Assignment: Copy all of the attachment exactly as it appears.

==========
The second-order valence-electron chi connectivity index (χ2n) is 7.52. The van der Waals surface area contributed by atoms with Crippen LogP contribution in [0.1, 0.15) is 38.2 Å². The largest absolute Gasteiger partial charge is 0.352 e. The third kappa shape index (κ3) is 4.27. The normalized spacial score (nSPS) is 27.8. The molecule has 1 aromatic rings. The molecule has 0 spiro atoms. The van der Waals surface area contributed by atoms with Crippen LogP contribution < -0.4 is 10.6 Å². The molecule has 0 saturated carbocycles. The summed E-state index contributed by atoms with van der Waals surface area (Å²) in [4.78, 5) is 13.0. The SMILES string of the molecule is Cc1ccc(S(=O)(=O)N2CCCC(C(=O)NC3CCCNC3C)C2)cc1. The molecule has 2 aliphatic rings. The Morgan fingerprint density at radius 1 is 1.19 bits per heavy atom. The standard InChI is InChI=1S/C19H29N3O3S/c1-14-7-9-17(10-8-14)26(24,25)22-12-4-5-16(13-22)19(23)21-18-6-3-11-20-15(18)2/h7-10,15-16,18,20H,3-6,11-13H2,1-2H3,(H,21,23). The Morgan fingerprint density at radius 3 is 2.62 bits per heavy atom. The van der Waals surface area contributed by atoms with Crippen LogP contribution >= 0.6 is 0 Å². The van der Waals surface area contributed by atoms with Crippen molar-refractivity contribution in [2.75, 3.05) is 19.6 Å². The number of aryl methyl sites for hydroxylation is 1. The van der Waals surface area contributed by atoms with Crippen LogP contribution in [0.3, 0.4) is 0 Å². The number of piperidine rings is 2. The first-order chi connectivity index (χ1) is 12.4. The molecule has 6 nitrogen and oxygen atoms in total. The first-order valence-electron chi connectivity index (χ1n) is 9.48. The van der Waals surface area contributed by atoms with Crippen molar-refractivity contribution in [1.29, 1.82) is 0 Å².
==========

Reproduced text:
The second-order valence-electron chi connectivity index (χ2n) is 7.52. The van der Waals surface area contributed by atoms with Crippen LogP contribution in [0.1, 0.15) is 38.2 Å². The largest absolute Gasteiger partial charge is 0.352 e. The third kappa shape index (κ3) is 4.27. The normalized spacial score (nSPS) is 27.8. The molecule has 1 aromatic rings. The molecule has 0 spiro atoms. The van der Waals surface area contributed by atoms with Crippen LogP contribution < -0.4 is 10.6 Å². The molecule has 0 saturated carbocycles. The summed E-state index contributed by atoms with van der Waals surface area (Å²) in [4.78, 5) is 13.0. The SMILES string of the molecule is Cc1ccc(S(=O)(=O)N2CCCC(C(=O)NC3CCCNC3C)C2)cc1. The molecule has 2 aliphatic rings. The Morgan fingerprint density at radius 1 is 1.19 bits per heavy atom. The standard InChI is InChI=1S/C19H29N3O3S/c1-14-7-9-17(10-8-14)26(24,25)22-12-4-5-16(13-22)19(23)21-18-6-3-11-20-15(18)2/h7-10,15-16,18,20H,3-6,11-13H2,1-2H3,(H,21,23). The Morgan fingerprint density at radius 3 is 2.62 bits per heavy atom. The van der Waals surface area contributed by atoms with Crippen LogP contribution >= 0.6 is 0 Å². The van der Waals surface area contributed by atoms with Crippen molar-refractivity contribution in [2.75, 3.05) is 19.6 Å². The number of aryl methyl sites for hydroxylation is 1. The van der Waals surface area contributed by atoms with Crippen LogP contribution in [0.3, 0.4) is 0 Å². The number of piperidine rings is 2. The first-order chi connectivity index (χ1) is 12.4. The molecule has 6 nitrogen and oxygen atoms in total. The first-order valence-electron chi connectivity index (χ1n) is 9.48. The van der Waals surface area contributed by atoms with Crippen molar-refractivity contribution in [1.29, 1.82) is 0 Å².